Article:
When I invoke elint-current-buffer on a buffer of Lisp code, Emacs starts dragging in 75 !! compressed .el.gz files, leaving me with a huge pile of unwanted active buffers containing those files.

Is there any way to set a config option (or do something else) to avoid this issue? I searched for elint doc, but could only find an empty EmacsWiki page, nothing in the Emacs/Elisp manuals, no meaningful doc on the web.

1 Answer 1


This is somewhere between fully intentional and a bug. I'm not sure towards which side this one leans to, so I'll just let the sources speak for themselves:

(defun elint-add-required-env (env name file)
  "Augment ENV with the variables defined by feature NAME in FILE."
  (condition-case err
      (let* ((libname (if (stringp file)
            (symbol-name name)))

         ;; First try to find .el files, then the raw name
         (lib1 (locate-library (concat libname ".el") t))
         (lib (or lib1 (locate-library libname t))))
    ;; Clear the messages :-/
    ;; (Messes up the "Initializing elint..." message.)
;;; (message nil)
    (if lib
        (with-current-buffer (find-file-noselect lib)
          ;; FIXME this doesn't use a temp buffer, because it
          ;; stores the result in buffer-local variables so that
          ;; it can be reused.
          (setq env (elint-env-add-env env elint-buffer-env)))
          ;;; (with-temp-buffer
          ;;;   (insert-file-contents lib)
          ;;;   (with-syntax-table emacs-lisp-mode-syntax-table
          ;;;     (elint-update-env))
          ;;;   (setq env (elint-env-add-env env elint-buffer-env))))
          ;;(message "Elint processed (require '%s)" name))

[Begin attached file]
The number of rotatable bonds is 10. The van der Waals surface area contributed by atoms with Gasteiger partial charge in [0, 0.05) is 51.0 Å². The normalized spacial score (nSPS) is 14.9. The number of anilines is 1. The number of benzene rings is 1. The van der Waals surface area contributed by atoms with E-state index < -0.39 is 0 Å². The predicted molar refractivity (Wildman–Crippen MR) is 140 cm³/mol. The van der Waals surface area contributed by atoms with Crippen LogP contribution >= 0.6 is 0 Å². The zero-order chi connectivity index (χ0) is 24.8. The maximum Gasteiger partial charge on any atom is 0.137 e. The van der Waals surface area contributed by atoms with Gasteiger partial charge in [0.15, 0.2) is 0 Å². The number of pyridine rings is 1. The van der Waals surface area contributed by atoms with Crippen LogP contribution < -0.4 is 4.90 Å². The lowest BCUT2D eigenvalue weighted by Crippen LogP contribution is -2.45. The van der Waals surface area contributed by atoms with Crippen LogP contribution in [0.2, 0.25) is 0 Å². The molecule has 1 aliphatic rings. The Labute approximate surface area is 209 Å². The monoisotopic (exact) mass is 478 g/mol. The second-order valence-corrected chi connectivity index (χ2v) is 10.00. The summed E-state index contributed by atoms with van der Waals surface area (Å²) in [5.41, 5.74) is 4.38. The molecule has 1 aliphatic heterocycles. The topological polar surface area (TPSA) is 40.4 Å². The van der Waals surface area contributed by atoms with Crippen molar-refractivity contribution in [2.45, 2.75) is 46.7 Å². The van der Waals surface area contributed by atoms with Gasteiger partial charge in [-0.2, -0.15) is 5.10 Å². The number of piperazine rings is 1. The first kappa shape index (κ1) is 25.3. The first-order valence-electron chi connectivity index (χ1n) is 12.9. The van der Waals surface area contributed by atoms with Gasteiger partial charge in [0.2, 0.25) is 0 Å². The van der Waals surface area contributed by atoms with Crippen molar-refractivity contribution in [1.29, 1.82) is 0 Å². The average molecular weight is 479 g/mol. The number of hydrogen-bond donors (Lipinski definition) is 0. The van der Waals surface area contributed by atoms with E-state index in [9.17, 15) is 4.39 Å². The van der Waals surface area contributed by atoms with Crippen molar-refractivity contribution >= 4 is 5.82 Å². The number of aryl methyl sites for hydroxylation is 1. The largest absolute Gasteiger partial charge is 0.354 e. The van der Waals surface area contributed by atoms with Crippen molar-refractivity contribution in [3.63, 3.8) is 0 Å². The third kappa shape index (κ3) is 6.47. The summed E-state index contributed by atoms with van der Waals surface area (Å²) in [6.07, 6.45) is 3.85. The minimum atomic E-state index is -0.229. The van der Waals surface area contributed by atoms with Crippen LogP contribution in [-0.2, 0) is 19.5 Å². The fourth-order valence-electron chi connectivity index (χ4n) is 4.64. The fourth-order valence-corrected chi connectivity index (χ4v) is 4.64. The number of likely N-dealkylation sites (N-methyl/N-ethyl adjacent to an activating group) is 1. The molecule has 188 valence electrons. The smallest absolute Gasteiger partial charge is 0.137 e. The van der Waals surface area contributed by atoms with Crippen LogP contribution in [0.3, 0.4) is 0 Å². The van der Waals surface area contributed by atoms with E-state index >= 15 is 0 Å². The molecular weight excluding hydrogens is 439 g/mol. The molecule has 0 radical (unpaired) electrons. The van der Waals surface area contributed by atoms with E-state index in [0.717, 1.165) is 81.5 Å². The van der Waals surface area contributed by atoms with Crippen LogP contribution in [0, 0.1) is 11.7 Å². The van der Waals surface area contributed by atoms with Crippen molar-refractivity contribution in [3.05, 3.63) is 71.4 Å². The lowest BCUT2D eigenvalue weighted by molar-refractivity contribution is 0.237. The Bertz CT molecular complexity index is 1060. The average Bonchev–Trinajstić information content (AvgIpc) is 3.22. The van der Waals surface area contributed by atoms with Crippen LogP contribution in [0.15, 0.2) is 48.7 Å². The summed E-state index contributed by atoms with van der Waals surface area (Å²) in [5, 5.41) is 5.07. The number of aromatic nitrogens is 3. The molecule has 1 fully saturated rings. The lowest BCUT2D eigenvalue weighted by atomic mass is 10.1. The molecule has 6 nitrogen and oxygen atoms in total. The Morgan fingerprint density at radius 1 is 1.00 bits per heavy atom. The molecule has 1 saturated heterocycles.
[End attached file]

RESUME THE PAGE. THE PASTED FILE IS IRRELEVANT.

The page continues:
(error "%s.el not found in load-path" libname)))
     (message "Can't get variables from require'd library %s: %s"
              name (error-message-string err))))

The crucial part here is find-file-noselect. To recapitulate, elint is a package that lints elisp files by a set of built-in rules and rules that are created by scanning both the source buffer and all required libraries. The latter is done recursively to catch them all. Now, if it were using temporary buffers to do this, you wouldn't ever know of it, but it doesn't and instead goes for the horrifictried and true way of opening extra buffers, storing buffer-local data in them and keeping them around in case someone lints stuff again.

I'm afraid there's no option to customize this behavior. Hand in a bug or better, if you have an idea how to do better, a patch.

Personally, I wouldn't bother. Use M-x byte-compile-file and look at the compilation buffer instead. Its warnings cover everything elint does and unlike elint, the byte-compiler gets improved on a regular basis. The excellent flycheck package hides this manual step for you and integrates the warnings right where they belong, into the source buffer in form of squiggly lines.

  • Thanks for the good answer. I was thinking to myself, "I wonder if I should just learn how to use the byte compiler instead, and delete the .elc files if I don't want them. Better than having 75 unwanted buffers around." Now that I've just seen your answer and recommendation, I'll go that route, and forget about elint.
    – Kevin
    Jun 24, 2016 at 21:30

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